were foul; the channels choked ; the streams continually 
overflowed their banks ; twice a day the tides drove back 
the fresh water and prevented the discharge of the 
upland streams. The country which Francis, Earl of 
Bedford, took in hand in the year 1630, in company with 
thirteen gentlemen adventurers, had thus become one vast 
deep fen, ' affording little benefit to the realm, other than 
fish and fowl, and overmuch harbor to a rude and almost 
barbarous sort of lazy and beggarly people.' " 

In three years the whole level was declared to be drained. 
Within this space of time the Earl of Bedford and his 
participants had spent no less than one hundred thousand 
pounds, equal perhaps to three hundred thousand pounds at 
present. The undertaking was pronounced defective, 
because it was found that in the winter the lands were 
under water. " The king was declared ' undertaker,' and 
was not only to have the ninety-five thousand acres set out 
for the Earl of Bedford, but also fifty-seven thousand acres 
more from the country. ' Being prevented, however, by 
troubles arising in the kingdom,' the king, it seems, did 
nothing in the work of draining." The work was resumed 
in 1649 by William, Earl of Bedford, who with tremendous 
toil won back the land from the sea and the swamps. 

The Dukes of Bedford have maintained an interest in 
agriculture. John, the fourth duke, was especially inter- 
ested in planting. Of him the present duke relates the 
following anecdote : " The duke, perceiving that the plan- 
tation required thinning in order to admit a free circulation 
of air and give health and vigor to the young trees, gave 
instructions to his gardener, and directed him as to the 
mode and extent of the thinning required. The gardener 
paused and hesitated, and at length said : ' Your grace must 
pardon me if I humbly remonstrate against your orders, but 


I cannot possibly do what you desire; it would at once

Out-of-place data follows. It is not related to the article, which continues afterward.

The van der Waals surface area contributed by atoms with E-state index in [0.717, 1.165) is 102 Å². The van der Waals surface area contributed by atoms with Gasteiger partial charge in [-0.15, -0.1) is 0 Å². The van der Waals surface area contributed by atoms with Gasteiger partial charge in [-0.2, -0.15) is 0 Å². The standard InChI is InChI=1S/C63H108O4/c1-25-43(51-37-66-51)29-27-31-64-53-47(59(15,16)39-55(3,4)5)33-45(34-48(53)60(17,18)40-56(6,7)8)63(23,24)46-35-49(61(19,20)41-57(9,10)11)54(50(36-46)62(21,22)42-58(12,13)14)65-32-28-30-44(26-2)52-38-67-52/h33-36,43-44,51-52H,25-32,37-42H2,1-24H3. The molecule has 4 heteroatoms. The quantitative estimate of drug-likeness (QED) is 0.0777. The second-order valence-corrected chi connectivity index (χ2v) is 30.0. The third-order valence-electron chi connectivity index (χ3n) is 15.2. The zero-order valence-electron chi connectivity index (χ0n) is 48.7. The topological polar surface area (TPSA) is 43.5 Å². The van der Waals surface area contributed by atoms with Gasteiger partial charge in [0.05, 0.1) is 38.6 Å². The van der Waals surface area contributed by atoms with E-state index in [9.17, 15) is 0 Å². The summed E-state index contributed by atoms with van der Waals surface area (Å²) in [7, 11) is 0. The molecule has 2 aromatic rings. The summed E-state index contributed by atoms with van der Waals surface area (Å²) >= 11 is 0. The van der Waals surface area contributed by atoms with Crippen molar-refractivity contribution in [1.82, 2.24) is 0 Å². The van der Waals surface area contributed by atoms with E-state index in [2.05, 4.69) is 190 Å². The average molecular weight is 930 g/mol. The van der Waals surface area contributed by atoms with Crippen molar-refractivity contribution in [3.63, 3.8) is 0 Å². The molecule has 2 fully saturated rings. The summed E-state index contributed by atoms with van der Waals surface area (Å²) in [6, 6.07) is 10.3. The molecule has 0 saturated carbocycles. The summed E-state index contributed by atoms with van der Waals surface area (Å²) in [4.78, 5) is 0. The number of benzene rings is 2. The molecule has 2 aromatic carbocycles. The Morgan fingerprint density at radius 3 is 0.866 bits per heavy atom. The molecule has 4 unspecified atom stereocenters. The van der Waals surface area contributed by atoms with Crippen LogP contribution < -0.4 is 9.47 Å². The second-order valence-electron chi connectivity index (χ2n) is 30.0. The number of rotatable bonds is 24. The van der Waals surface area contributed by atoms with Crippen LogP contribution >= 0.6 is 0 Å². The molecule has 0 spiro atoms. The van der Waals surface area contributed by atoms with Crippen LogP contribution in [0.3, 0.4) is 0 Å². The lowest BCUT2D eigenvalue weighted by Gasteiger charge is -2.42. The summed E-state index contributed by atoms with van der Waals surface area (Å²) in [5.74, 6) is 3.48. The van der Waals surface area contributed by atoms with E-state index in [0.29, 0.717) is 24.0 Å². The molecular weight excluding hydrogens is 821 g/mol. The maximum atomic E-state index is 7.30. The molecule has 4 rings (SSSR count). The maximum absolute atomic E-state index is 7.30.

destroy the young plantation, and, moreover, it would be 
seriously injurious to my reputation as a planter.' The 
duke replied : ' Do as I desire you, and I will take care of 
your reputation.' The plantation was consequently thinned 
according to his instructions, and the duke caused a board 
to be fixed in the plantation, facing the road, on which was 
inscribed, ' This plantation has been thinned by John, Duke 
of Bedford, contrary to the advice and opinion of his 
gardener.' " The fifth duke at the very time that he was 
assailing Burke's pension was conducting experiments in the 
feeding of cattle and the growing of grasses, and of him 
Burke's friend Arthur Young declared: "The agricultural 
world never perhaps sustained a greater individual loss than 
the husbandry of this empire has suffered by the death of 
the Duke of Bedford." 

The house of Russell has produced some men of distin- 
guished power in the present century. Professor Jowett, the 
Master of Balliol, contributed to the Spectator, March 7, 
1 89 1, an appreciation of Hastings Russell, the ninth duke, 
which is a capital estimate of a highly accomplished man of 
a singular goodness and kindness of heart. " He was,'' 
says Jowett, " one of the richest men in England, but he had 
also been one of the poorest. He would sometimes say that 
he had lived on all incomes from two hundred pounds to 
two hundred thousand pounds a year, and that he could do 
so again." 

But the most illustrious of the family was Lord John, first 
Earl Russell, the youngest son of the sixth Duke of Bedford, 
and born in London, Aug. 18, 1792. The Times on the 
occasion of his death said: "In him we have lost a man 
who illustrates the history of England for half a century 
better, perhaps, than any other person of his time. During 
his long season of toil there were more brilliant political 

xxxvi LIFE OF BURk-R. 

intellects, more striking masters of debate, and men more 
gifted with the various qualities of party leadership. There 
were, on the whole, statesmen of greater foresight and more 
executive ability. There were statesmen who exercised a 
far more powerful fascination on the minds of rich and poor. 
But there was no other man so closely identified with the 
political movements which will make fifty or sixty years of 
our history memorable to the future." A reformer and 
leader in politics, he essayed to be a tragedian, a novelist, a 
historian, a biographer, an editor, and a pamphleteer. His